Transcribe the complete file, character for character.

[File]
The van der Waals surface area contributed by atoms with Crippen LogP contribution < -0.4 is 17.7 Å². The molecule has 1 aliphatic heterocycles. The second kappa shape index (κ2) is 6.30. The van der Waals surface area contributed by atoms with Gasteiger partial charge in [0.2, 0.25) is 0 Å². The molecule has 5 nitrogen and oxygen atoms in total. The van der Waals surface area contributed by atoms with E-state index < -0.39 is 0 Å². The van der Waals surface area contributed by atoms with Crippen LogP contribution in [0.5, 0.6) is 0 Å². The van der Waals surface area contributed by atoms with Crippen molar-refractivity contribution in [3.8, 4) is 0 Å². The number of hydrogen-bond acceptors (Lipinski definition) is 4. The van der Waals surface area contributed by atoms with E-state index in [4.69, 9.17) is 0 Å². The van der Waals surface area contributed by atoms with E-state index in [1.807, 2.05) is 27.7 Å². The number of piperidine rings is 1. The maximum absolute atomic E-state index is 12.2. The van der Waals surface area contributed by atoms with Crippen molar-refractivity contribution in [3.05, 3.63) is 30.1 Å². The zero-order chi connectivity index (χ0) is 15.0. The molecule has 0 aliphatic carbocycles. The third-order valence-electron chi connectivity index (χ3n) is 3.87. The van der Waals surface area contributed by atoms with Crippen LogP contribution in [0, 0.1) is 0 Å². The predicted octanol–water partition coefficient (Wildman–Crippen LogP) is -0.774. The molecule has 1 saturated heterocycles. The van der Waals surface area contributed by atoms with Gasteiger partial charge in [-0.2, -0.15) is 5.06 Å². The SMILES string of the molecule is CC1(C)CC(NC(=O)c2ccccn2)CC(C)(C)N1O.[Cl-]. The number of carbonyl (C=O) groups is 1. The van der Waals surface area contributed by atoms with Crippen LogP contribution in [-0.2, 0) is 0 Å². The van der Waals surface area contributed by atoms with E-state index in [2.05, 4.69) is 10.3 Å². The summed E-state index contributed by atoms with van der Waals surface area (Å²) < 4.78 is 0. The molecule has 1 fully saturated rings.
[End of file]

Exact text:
The van der Waals surface area contributed by atoms with Crippen LogP contribution < -0.4 is 17.7 Å². The molecule has 1 aliphatic heterocycles. The second kappa shape index (κ2) is 6.30. The van der Waals surface area contributed by atoms with Gasteiger partial charge in [0.2, 0.25) is 0 Å². The molecule has 5 nitrogen and oxygen atoms in total. The van der Waals surface area contributed by atoms with E-state index < -0.39 is 0 Å². The van der Waals surface area contributed by atoms with Crippen LogP contribution in [0.5, 0.6) is 0 Å². The van der Waals surface area contributed by atoms with Crippen molar-refractivity contribution in [3.8, 4) is 0 Å². The number of hydrogen-bond acceptors (Lipinski definition) is 4. The van der Waals surface area contributed by atoms with E-state index in [4.69, 9.17) is 0 Å². The van der Waals surface area contributed by atoms with E-state index in [1.807, 2.05) is 27.7 Å². The number of piperidine rings is 1. The maximum absolute atomic E-state index is 12.2. The van der Waals surface area contributed by atoms with Crippen molar-refractivity contribution in [3.05, 3.63) is 30.1 Å². The zero-order chi connectivity index (χ0) is 15.0. The molecule has 0 aliphatic carbocycles. The third-order valence-electron chi connectivity index (χ3n) is 3.87. The van der Waals surface area contributed by atoms with Crippen LogP contribution in [0, 0.1) is 0 Å². The predicted octanol–water partition coefficient (Wildman–Crippen LogP) is -0.774. The molecule has 1 saturated heterocycles. The van der Waals surface area contributed by atoms with Gasteiger partial charge in [-0.2, -0.15) is 5.06 Å². The SMILES string of the molecule is CC1(C)CC(NC(=O)c2ccccn2)CC(C)(C)N1O.[Cl-]. The number of carbonyl (C=O) groups is 1. The van der Waals surface area contributed by atoms with Crippen LogP contribution in [-0.2, 0) is 0 Å². The van der Waals surface area contributed by atoms with E-state index in [2.05, 4.69) is 10.3 Å². The summed E-state index contributed by atoms with van der Waals surface area (Å²) < 4.78 is 0. The molecule has 1 fully saturated rings.